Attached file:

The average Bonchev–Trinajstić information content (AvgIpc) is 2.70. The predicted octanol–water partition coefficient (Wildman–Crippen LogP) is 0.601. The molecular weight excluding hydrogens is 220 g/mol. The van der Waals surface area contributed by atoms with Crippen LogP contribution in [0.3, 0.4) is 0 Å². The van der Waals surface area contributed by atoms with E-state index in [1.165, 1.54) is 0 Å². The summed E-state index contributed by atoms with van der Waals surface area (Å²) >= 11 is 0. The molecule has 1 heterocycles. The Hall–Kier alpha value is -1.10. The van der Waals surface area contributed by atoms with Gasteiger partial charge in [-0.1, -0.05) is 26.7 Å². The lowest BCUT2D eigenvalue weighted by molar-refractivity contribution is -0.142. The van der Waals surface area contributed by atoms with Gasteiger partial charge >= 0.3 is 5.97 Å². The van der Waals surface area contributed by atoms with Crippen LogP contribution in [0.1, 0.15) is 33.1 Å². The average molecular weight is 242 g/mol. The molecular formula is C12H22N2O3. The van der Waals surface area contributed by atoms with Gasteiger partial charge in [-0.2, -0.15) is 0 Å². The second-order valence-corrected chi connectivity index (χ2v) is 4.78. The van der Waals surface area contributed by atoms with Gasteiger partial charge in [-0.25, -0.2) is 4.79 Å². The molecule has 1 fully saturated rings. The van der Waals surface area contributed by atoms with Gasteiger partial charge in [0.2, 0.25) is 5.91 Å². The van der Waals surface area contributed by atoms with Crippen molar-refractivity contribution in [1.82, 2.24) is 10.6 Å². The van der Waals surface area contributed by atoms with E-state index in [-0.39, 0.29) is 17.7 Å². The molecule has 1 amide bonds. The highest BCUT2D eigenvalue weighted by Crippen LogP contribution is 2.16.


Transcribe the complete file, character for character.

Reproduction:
The average Bonchev–Trinajstić information content (AvgIpc) is 2.70. The predicted octanol–water partition coefficient (Wildman–Crippen LogP) is 0.601. The molecular weight excluding hydrogens is 220 g/mol. The van der Waals surface area contributed by atoms with Crippen LogP contribution in [0.3, 0.4) is 0 Å². The van der Waals surface area contributed by atoms with E-state index in [1.165, 1.54) is 0 Å². The summed E-state index contributed by atoms with van der Waals surface area (Å²) >= 11 is 0. The molecule has 1 heterocycles. The Hall–Kier alpha value is -1.10. The van der Waals surface area contributed by atoms with Gasteiger partial charge in [-0.1, -0.05) is 26.7 Å². The lowest BCUT2D eigenvalue weighted by molar-refractivity contribution is -0.142. The van der Waals surface area contributed by atoms with Gasteiger partial charge >= 0.3 is 5.97 Å². The van der Waals surface area contributed by atoms with Crippen LogP contribution in [0.1, 0.15) is 33.1 Å². The average molecular weight is 242 g/mol. The molecular formula is C12H22N2O3. The van der Waals surface area contributed by atoms with Gasteiger partial charge in [-0.2, -0.15) is 0 Å². The second-order valence-corrected chi connectivity index (χ2v) is 4.78. The van der Waals surface area contributed by atoms with Gasteiger partial charge in [-0.25, -0.2) is 4.79 Å². The molecule has 1 fully saturated rings. The van der Waals surface area contributed by atoms with Gasteiger partial charge in [0.2, 0.25) is 5.91 Å². The van der Waals surface area contributed by atoms with Crippen molar-refractivity contribution in [1.82, 2.24) is 10.6 Å². The van der Waals surface area contributed by atoms with E-state index in [-0.39, 0.29) is 17.7 Å². The molecule has 1 amide bonds. The highest BCUT2D eigenvalue weighted by Crippen LogP contribution is 2.16.